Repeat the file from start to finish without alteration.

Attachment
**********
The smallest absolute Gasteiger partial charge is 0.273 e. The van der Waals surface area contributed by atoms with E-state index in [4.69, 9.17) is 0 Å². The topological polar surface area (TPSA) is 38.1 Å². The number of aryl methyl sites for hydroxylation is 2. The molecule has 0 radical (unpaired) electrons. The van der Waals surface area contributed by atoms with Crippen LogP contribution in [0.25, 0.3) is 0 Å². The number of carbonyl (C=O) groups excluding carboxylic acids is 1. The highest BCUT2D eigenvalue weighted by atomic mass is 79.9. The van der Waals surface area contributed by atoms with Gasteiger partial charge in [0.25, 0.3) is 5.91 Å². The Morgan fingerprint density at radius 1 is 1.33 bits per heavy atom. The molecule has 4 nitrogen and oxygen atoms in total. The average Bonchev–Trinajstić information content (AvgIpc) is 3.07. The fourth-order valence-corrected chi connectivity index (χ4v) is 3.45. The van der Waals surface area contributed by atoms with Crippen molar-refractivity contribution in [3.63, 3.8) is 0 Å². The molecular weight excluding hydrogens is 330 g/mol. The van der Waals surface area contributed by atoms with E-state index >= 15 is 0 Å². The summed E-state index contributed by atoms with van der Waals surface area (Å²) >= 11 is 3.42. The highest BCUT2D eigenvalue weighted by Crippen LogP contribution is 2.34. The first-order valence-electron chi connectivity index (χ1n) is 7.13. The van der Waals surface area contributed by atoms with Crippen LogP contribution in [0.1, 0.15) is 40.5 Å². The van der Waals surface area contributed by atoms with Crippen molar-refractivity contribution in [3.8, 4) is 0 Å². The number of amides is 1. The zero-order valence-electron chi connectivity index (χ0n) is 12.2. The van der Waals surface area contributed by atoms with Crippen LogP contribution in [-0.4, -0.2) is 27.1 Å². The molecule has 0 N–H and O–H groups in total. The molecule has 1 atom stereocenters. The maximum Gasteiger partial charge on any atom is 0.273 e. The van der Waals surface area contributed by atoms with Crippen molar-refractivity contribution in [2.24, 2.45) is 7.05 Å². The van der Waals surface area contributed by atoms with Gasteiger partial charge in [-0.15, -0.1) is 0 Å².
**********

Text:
The smallest absolute Gasteiger partial charge is 0.273 e. The van der Waals surface area contributed by atoms with E-state index in [4.69, 9.17) is 0 Å². The topological polar surface area (TPSA) is 38.1 Å². The number of aryl methyl sites for hydroxylation is 2. The molecule has 0 radical (unpaired) electrons. The van der Waals surface area contributed by atoms with Crippen LogP contribution in [0.25, 0.3) is 0 Å². The number of carbonyl (C=O) groups excluding carboxylic acids is 1. The highest BCUT2D eigenvalue weighted by atomic mass is 79.9. The van der Waals surface area contributed by atoms with Gasteiger partial charge in [0.25, 0.3) is 5.91 Å². The Morgan fingerprint density at radius 1 is 1.33 bits per heavy atom. The molecule has 4 nitrogen and oxygen atoms in total. The average Bonchev–Trinajstić information content (AvgIpc) is 3.07. The fourth-order valence-corrected chi connectivity index (χ4v) is 3.45. The van der Waals surface area contributed by atoms with Crippen molar-refractivity contribution in [3.63, 3.8) is 0 Å². The molecular weight excluding hydrogens is 330 g/mol. The van der Waals surface area contributed by atoms with E-state index >= 15 is 0 Å². The summed E-state index contributed by atoms with van der Waals surface area (Å²) >= 11 is 3.42. The highest BCUT2D eigenvalue weighted by Crippen LogP contribution is 2.34. The first-order valence-electron chi connectivity index (χ1n) is 7.13. The van der Waals surface area contributed by atoms with Crippen LogP contribution in [0.1, 0.15) is 40.5 Å². The van der Waals surface area contributed by atoms with Crippen molar-refractivity contribution in [3.8, 4) is 0 Å². The number of amides is 1. The zero-order valence-electron chi connectivity index (χ0n) is 12.2. The van der Waals surface area contributed by atoms with Crippen LogP contribution in [-0.4, -0.2) is 27.1 Å². The molecule has 0 N–H and O–H groups in total. The molecule has 1 atom stereocenters. The maximum Gasteiger partial charge on any atom is 0.273 e. The van der Waals surface area contributed by atoms with Crippen molar-refractivity contribution in [2.24, 2.45) is 7.05 Å². The van der Waals surface area contributed by atoms with Gasteiger partial charge in [-0.15, -0.1) is 0 Å².